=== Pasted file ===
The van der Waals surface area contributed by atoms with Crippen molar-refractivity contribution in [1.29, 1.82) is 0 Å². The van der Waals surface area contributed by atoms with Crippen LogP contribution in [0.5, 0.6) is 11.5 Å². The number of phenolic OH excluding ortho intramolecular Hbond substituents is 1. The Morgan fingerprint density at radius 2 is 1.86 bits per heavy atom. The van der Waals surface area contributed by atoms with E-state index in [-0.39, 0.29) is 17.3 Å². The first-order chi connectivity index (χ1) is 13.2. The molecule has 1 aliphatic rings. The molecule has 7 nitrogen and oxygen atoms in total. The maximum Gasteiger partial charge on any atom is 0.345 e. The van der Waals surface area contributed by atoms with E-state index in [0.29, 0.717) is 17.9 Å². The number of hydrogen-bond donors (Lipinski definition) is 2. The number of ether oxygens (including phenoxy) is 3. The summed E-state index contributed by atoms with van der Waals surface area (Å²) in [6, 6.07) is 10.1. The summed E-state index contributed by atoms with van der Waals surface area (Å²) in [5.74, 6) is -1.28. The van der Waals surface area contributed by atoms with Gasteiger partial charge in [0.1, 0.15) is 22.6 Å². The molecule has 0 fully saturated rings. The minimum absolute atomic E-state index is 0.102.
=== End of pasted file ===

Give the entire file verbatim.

The van der Waals surface area contributed by atoms with Crippen molar-refractivity contribution in [1.29, 1.82) is 0 Å². The van der Waals surface area contributed by atoms with Crippen LogP contribution in [0.5, 0.6) is 11.5 Å². The number of phenolic OH excluding ortho intramolecular Hbond substituents is 1. The Morgan fingerprint density at radius 2 is 1.86 bits per heavy atom. The van der Waals surface area contributed by atoms with E-state index in [-0.39, 0.29) is 17.3 Å². The first-order chi connectivity index (χ1) is 13.2. The molecule has 1 aliphatic rings. The molecule has 7 nitrogen and oxygen atoms in total. The maximum Gasteiger partial charge on any atom is 0.345 e. The van der Waals surface area contributed by atoms with E-state index in [0.29, 0.717) is 17.9 Å². The number of hydrogen-bond donors (Lipinski definition) is 2. The number of ether oxygens (including phenoxy) is 3. The summed E-state index contributed by atoms with van der Waals surface area (Å²) in [6, 6.07) is 10.1. The summed E-state index contributed by atoms with van der Waals surface area (Å²) in [5.74, 6) is -1.28. The van der Waals surface area contributed by atoms with Gasteiger partial charge in [0.1, 0.15) is 22.6 Å². The molecule has 0 fully saturated rings. The minimum absolute atomic E-state index is 0.102.